Forking is a normal or anticipated activity in wiki communities and is permitted by the Creative Commons license in use on sites such as Wikitravel, and the wiki software used by Wikitravel included the facility to take 'database "dumps"' for that purpose.[57] This mirrored the fork of the German and Italian language Wikitravel communities some years earlier, which led to a new travel wiki site called Wikivoyage. Members of the communities concerned decided that the community at Wikitravel would move its editing efforts to merge with Wikivoyage, to create a new travel wiki to be hosted by the Wikimedia Foundation, the owner of Wikipedia and a large range of other non-profit reference sites based upon a wiki community.[58][59][60][61]

The merge and move were endorsed by the editing community,[62] but opposed by Internet Brands who litigated against two users it accused of unlawful actions related to the proposal. The allegations were strongly rejected by the individuals and the (non-party) Wikimedia Foundation who stated the case was an example of a SLAPP lawsuit intended to deter and frustrate lawful conduct.[63] On November 19, 2012, the claims by Internet Brands were dismissed by the United States District Court for the Central District of California.[64]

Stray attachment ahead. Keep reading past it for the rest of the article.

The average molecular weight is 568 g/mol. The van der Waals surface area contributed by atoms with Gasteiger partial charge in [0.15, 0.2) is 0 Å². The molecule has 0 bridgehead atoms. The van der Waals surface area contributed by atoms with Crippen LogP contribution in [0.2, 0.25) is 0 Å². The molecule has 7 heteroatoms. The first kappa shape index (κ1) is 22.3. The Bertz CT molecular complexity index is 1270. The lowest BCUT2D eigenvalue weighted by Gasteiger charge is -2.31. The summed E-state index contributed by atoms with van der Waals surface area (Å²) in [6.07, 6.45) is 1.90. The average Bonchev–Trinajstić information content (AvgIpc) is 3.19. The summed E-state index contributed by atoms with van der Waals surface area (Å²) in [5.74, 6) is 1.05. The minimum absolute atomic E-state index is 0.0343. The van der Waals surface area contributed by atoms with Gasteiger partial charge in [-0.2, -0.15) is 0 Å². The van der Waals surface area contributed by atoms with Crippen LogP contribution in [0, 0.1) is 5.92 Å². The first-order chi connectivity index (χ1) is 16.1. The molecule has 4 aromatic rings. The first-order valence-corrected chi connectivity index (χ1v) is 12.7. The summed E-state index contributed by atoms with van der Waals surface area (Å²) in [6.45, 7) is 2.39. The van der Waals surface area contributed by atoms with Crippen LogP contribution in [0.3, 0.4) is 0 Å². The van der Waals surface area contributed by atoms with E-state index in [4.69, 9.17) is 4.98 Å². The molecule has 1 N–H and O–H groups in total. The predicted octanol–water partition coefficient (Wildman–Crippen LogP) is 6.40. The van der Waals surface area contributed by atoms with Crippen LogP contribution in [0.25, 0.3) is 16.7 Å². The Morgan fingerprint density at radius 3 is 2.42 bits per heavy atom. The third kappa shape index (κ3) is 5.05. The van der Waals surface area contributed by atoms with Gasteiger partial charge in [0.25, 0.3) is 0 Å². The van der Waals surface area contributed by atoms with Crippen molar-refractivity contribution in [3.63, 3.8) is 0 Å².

Greenlight Financial Services[edit]

In April 2013, on behalf of its client Greenlight Financial Services, Inc., the Rhema Law Group won a jury verdict trial against Internet Brands, Inc. The Orange County Superior Court jury found that Internet Brands breached a previous settlement agreement between the parties and awarded lost profits damages in the amount of $750,000.[65]

Model Mayhem[edit] is a social media website where models can create profiles and publish pictures. In May 2008, Internet Brands bought Model Mayhem from the original developers Donald and Tyler Waitt.[66] Model Mayhem was involved in the court case Jane Doe No. 14 v. Internet Brands, Inc., where litigants argued that Model Mayhem was liable for damages resulting from crimes committed by users on the website.[66][67][68]


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External links[edit]

  • Official website
    • Historical business data for Internet Brands:
    • SEC filings